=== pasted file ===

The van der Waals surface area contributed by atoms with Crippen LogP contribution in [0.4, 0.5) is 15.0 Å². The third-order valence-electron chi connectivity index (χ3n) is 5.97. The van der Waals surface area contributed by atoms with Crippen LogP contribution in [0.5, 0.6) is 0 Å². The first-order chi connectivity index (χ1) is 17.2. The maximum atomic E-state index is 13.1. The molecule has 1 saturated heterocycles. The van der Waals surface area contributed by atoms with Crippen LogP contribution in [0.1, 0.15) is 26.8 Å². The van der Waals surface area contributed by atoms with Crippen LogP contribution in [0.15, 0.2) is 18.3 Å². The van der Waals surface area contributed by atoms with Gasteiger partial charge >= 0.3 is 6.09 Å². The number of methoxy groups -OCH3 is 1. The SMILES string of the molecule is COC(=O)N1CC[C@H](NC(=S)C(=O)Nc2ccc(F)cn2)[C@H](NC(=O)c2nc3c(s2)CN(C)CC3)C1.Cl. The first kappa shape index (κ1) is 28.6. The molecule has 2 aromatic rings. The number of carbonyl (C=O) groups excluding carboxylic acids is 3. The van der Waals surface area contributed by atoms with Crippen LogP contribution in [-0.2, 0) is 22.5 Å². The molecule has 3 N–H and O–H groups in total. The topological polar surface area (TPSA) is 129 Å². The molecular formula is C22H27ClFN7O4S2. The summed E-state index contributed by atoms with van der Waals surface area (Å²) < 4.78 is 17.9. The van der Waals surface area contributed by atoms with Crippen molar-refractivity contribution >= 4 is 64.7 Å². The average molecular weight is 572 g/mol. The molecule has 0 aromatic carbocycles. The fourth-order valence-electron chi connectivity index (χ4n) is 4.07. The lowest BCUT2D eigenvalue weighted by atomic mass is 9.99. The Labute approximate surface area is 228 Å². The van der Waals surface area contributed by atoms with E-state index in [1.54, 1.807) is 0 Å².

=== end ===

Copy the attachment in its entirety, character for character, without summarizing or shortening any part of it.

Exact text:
The van der Waals surface area contributed by atoms with Crippen LogP contribution in [0.4, 0.5) is 15.0 Å². The third-order valence-electron chi connectivity index (χ3n) is 5.97. The van der Waals surface area contributed by atoms with Crippen LogP contribution in [0.5, 0.6) is 0 Å². The first-order chi connectivity index (χ1) is 17.2. The maximum atomic E-state index is 13.1. The molecule has 1 saturated heterocycles. The van der Waals surface area contributed by atoms with Crippen LogP contribution in [0.1, 0.15) is 26.8 Å². The van der Waals surface area contributed by atoms with Crippen LogP contribution in [0.15, 0.2) is 18.3 Å². The van der Waals surface area contributed by atoms with Gasteiger partial charge >= 0.3 is 6.09 Å². The number of methoxy groups -OCH3 is 1. The SMILES string of the molecule is COC(=O)N1CC[C@H](NC(=S)C(=O)Nc2ccc(F)cn2)[C@H](NC(=O)c2nc3c(s2)CN(C)CC3)C1.Cl. The first kappa shape index (κ1) is 28.6. The molecule has 2 aromatic rings. The number of carbonyl (C=O) groups excluding carboxylic acids is 3. The van der Waals surface area contributed by atoms with Crippen LogP contribution in [-0.2, 0) is 22.5 Å². The molecule has 3 N–H and O–H groups in total. The topological polar surface area (TPSA) is 129 Å². The molecular formula is C22H27ClFN7O4S2. The summed E-state index contributed by atoms with van der Waals surface area (Å²) < 4.78 is 17.9. The van der Waals surface area contributed by atoms with Crippen molar-refractivity contribution >= 4 is 64.7 Å². The average molecular weight is 572 g/mol. The molecule has 0 aromatic carbocycles. The fourth-order valence-electron chi connectivity index (χ4n) is 4.07. The lowest BCUT2D eigenvalue weighted by atomic mass is 9.99. The Labute approximate surface area is 228 Å². The van der Waals surface area contributed by atoms with E-state index in [1.54, 1.807) is 0 Å².